The Beauty Benefits of Coconut Oil
One of “the latest and greatest” foods to garner increasing attention, coconut oil deserves every bit of interest it gets.
Cooking with coconut oil, especially instead of certain other oils, brings new health dimension (and flavor) to food. That’s certainly a boon for your inside. What may be surprising, though, is just how good this oil can be for your outside, too.
Coconut Oil and Hair Health
Treats Dandruff—The medium-chain fatty acids (a good type of saturated fat) in coconut oil can help minimize those itchy, white flakes; massage a small amount onto your scalp and let it sit for 30 minutes before rinsing hair.
Conditions Strands—If your locks are thirsty for moisture, coconut oil is able to hydrate hair by deeply penetrating the shaft. You can even use it as a leave-in treatment by combing a small dollop into your hair at night; cover your pillow with a towel to protect your pillowcase.
Prevents Hair Damage—Because of its ability to lock in moisture, coconut oil prevents breakage; its lauric acid also reduces protein loss, which can lead to dull, brittle strands, as well as thinning and hair loss.
Tames Frizz—Just a small drop of coconut oil is all you need to help control frizzy locks. Rub it between your fingers and apply it to your strands, especially the ends, for a smooth, soft and shiny appearance.
Coconut Oil and Skin Health
Hydrates a Dry Complexion—The saturated fats and fatty acids in coconut oil trap water, making it an effective moisturizer. Rub a quarter-size amount into skin (your face, neck, legs, elbows, knees and heels) after you shower for better absorption. Unlike many creams and lotions that contain petroleum-based ingredients, coconut oil reaches a deeper level of your skin, strengthening its tissue and eliminating excess dead skin cells.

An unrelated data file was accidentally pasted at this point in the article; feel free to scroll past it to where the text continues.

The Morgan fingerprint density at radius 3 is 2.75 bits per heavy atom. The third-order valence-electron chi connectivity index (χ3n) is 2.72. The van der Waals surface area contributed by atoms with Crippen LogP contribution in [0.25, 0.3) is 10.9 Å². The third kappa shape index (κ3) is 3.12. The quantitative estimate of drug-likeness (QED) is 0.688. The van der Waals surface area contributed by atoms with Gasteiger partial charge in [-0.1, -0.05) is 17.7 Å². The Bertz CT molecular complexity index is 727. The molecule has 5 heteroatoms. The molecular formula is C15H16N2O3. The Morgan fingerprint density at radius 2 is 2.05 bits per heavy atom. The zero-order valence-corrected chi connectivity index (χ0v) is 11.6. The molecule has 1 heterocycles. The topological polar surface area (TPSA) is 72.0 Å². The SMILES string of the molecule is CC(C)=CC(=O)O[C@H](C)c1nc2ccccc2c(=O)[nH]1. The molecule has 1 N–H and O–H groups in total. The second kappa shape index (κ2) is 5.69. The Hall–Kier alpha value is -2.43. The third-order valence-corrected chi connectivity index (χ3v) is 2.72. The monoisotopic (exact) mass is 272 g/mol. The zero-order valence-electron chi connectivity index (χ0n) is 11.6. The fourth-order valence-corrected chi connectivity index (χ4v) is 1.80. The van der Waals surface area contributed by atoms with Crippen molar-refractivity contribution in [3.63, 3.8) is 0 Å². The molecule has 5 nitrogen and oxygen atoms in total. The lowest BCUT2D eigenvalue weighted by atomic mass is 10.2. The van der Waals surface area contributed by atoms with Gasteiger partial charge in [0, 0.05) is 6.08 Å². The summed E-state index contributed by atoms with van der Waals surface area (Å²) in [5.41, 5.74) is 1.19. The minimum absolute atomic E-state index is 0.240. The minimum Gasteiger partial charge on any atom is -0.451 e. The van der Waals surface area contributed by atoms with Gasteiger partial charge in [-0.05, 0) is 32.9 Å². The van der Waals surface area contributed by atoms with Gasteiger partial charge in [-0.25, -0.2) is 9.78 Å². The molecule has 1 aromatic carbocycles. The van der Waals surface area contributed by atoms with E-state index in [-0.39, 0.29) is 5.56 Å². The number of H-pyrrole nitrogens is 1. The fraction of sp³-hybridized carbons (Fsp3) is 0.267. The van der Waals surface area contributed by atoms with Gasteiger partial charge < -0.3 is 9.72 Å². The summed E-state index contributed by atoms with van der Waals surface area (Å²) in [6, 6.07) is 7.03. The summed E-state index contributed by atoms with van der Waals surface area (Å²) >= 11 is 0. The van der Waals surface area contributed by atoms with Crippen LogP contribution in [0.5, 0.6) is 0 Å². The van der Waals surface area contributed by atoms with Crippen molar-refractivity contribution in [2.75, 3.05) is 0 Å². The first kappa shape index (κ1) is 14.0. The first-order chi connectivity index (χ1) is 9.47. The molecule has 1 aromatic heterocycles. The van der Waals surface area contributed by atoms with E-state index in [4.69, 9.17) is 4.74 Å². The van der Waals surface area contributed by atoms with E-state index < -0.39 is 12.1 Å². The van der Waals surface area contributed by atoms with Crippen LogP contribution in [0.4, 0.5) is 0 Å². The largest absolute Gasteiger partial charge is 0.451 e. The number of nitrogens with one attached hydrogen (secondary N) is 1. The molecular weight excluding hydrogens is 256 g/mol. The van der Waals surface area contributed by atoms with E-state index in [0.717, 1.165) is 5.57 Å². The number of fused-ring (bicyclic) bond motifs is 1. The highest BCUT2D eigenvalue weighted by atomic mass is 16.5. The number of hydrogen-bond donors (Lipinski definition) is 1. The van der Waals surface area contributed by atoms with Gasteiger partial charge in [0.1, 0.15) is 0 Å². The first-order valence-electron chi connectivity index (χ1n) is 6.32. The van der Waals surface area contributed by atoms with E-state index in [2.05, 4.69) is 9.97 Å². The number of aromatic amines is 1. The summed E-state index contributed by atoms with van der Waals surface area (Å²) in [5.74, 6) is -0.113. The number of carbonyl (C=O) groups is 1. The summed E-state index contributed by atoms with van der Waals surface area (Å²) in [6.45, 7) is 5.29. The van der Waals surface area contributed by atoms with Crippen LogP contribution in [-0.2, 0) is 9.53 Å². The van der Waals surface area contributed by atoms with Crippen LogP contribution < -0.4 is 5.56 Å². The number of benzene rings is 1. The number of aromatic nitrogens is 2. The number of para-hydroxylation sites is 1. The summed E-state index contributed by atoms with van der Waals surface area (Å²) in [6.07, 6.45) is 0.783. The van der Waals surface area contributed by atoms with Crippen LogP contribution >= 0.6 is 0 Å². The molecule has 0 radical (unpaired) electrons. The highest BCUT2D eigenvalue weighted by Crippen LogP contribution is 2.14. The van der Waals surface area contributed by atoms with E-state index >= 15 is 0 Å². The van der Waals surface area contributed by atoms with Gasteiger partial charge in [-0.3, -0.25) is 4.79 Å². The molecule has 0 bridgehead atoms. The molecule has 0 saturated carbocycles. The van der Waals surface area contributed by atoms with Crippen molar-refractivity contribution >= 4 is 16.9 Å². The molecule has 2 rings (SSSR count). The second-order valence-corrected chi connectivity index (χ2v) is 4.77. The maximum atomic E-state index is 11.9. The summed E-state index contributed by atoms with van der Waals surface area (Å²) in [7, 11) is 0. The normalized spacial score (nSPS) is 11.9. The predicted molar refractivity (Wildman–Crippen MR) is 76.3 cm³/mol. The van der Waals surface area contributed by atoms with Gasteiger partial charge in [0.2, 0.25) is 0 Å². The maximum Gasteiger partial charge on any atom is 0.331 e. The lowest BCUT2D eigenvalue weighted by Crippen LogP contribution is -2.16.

Helps Heal Skin—The vitamin E in coconut oil can soothe sunburn and speed along the healing of bug bites. Although this oil may be helpful in treating skin conditions like eczema and psoriasis, and it can’t hurt to try, the evidence is inconclusive; speak with your doctor about whether coconut oil is an appropriate option.
Reduces the Appearance of Wrinkles—Additionally, the antioxidant properties of vitamin E can minimize wrinkles. Applying coconut oil to your skin after you’ve been out in the sun may help ward off fine lines brought on by inflammation and sun damage. (Of course, nothing does that better than using proper sun protection in the first place.)
Helps Remove Makeup—Put some coconut oil on a cotton ball and wipe your face to lift makeup, especially pesky mascara that often lingers. Remove residue with a gentle cleanser afterwards.
Note: If you have sensitive skin and are prone to breakouts, you may want to avoid using coconut oil on your complexion.
Coconut Oil and Nail Health
Protects Cuticle—This miraculous oil can also make for an effective cuticle treatment, helping to moisturize nail beds and prevent peeling. Apply as necessary, gently rubbing the coconut oil into cuticles.
If these gains encourage you to add coconut oil to your beauty routine, look for extra virgin, which means it hasn’t been hydrogenated, bleached, refined or deodorized, and, therefore, retains more of its beneficial properties. You may hesitate buying a jar, worrying that you won’t use it all, but know that you can store coconut oil at room temperature for up to two years. And remember, a little goes a long way: Just a drop or two of coconut oil is enough to make a difference. Close your eyes, inhale its alluring fragrance and create a spa-like moment while you use it.